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12:00 AM
this took .16s on v9, .09s on v8 (from what I see in the notebook)
(I just ArrayPlot it by the way, any ideas for how to make it look nicer?)
Can you do it with PolarPlot[...] command?
Is the basic idea to generate the points with initial value z=0 then get tuples such as (0,1), (2,3.333) etc -- and then plot them on a plane?
After downloading the CUDALink, will it be available the next time I use it?
@hhh apparently, but you need to make sure you are adding tuples the entries of which mean the same thing
(ie, vectors in the same basis)
@rm-rf What is block size? What does it mean?
12:18 AM
(p.s. I have no idea how to get the colors working... just trying random stuff)
@hhh I don't know. That is something to do with opencl, not mathematica related.
tasteful animated effort here
@rm-rf did not post it directly as it's really annoying...
always knew I should have become an interior decorator
@acl lol... more suited to my previous gravatar :P
@rm-rf I thought of that yes
(that's what I was gunning for, but ended up with a hodge podge of pink blue and black)
it's strange (and annoying) that the exact same code is almost twice as slow on 9 as on 8
it's compiled to C so maybe it's also a different version of gcc
12:28 AM
Hmm... Is this your code or Mark's?
Ok, let me try it...
oh you have both?
mndCompld10 =
  Compile[{{steps, _Integer}, {maxiter, _Integer}, {xmax, _Real}},
   Module[{z, c, iters},
     iters = 0.;
     z = c = -xmax + 2.*xmax*n/steps - 0.5 +
        I*(-xmax + 2.*xmax*m/steps);
     While[(iters < maxiter) && (Abs@z < 2),
      z = z^2 + c
     {m, 1, steps}, {n, 1, steps}
   {{z, _Complex}, {c, _Complex}},
   CompilationTarget -> "C",
   RuntimeOptions -> "Speed"
lst = mndCompld10[500, 200, 2]; // AbsoluteTiming
Takes roughly the same amount of time on both.
OK then must be a gcc version issue
12:30 AM
Oh wait... no.
I tried the one from your answer
The code above is much faster in v8
ah. yes that is what I see
I have the same
It's 0.13 in V9 and 0.08 in V8
@rm-rf can you save the C code it outputs somewhere and send it to me somehow?
(guess you know how?)
@acl CompilePrint?
@rm-rf for instance yes
12:35 AM
On a similar token: Do you have any idea why the Sort command is about 50% slower on a Mac then on Windows? I have very similar specs machines but the windows one is always faster when it comes to Sort.
@rm-rf got it thanks
@Matariki Hmm... Leonid made a comment on that somewhere, but I don't know where. Let me try looking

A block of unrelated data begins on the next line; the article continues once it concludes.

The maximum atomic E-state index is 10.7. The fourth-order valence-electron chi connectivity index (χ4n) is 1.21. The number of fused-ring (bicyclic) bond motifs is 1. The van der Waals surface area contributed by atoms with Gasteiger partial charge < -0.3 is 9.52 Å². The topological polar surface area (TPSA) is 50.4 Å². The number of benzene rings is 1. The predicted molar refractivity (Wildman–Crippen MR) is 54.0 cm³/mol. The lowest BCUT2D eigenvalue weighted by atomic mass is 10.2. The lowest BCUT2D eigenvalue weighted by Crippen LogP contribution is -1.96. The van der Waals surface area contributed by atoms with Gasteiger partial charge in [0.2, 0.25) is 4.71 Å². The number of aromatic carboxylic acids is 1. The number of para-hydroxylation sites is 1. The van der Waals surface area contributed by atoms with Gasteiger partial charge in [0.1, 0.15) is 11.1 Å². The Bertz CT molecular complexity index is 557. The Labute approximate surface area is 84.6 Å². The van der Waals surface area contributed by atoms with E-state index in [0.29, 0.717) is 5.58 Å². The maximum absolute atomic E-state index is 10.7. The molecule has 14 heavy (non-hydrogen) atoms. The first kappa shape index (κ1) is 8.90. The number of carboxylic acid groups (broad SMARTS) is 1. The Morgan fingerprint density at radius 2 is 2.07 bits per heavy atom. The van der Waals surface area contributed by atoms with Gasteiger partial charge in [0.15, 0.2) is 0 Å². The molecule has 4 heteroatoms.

(I don't remember if he mentioned the reason or just that this happened)
OK thanks
It's just as if it depends on the implementation of the OS
Mac and Linux seem to loose some ground there
I recently run even Benchmark and my impression got confirmed when I looked at the RandomSort times. While my mac is faster in every benchmark test but the Sort.
@rm-rf bytecode seems to be the same
oh well
12:43 AM
@Matariki Couldn't find it, sorry.
@acl bizarre!
@rm-rf Thanks for the effort!
@OleksandrR. maybe the C code is different, or maybe the way it's linked is different...
@acl btw, is there a way to generate a valid C file from the compiled function?
@rm-rf CUDAQ[] returns false?!
12:45 AM
@hhh Then your machine is not cuda enabled
@rm-rf compilable via the appropriate command line incantation, you mean?
@acl yes
@rm-rf did you see this: Compile/tutorial/CompilationTarget#136930869
it's more or less the kind of thing you'd write for librarylink
@rm-rf I see -- @acl mentioned this earlier. To acl, how did you get the Mandelbrot working? Without cuda?
12:48 AM
@hhh which mandelbrot?
cool :D
@rm-rf I have a color-cycling version of that, but thought I'd spare you :)
@acl Aha, thanks. That's what I was looking for (not that I know C or anything...)
@acl are you using Mark's code for plotting? mathematica.stackexchange.com/questions/20303/…
@hhh no. I am using the code I posted above
@hhh if you are just trying to learn about fractals and complex numbers, forget CUDA, opencl and compiling stuff to C like I did. just write it in straight mathematica
12:53 AM
this one? It does nothing for me yet...not yet sure where to put Monitor command to see its progress, wish some automatic running bar...
@hhh you have to plot it using ArrayPlot[lst] or so
@hhh as @Matariki wrote, this is an array of numbers
use ArrayPlot to visualise it.
I see -- I cannot yet undertsand the Compile command, CompilationTarget and Module etc -- reading manuals...have to begin somewhere :)
but please note, I wrote that code to win a bet for speed, not to be pretty or readable
then ignore compile. just write it in straight-up mathematica
How can I specify a complex number in Mathematica?
(apparently capital I preserved for imaginary part
1:05 AM
@hhh 1.+3.*I
I cannot understand yet why this outputs because the condition should not be accepted $n<1$.
It should output two different things but outputs the same thing, cannot yet understand.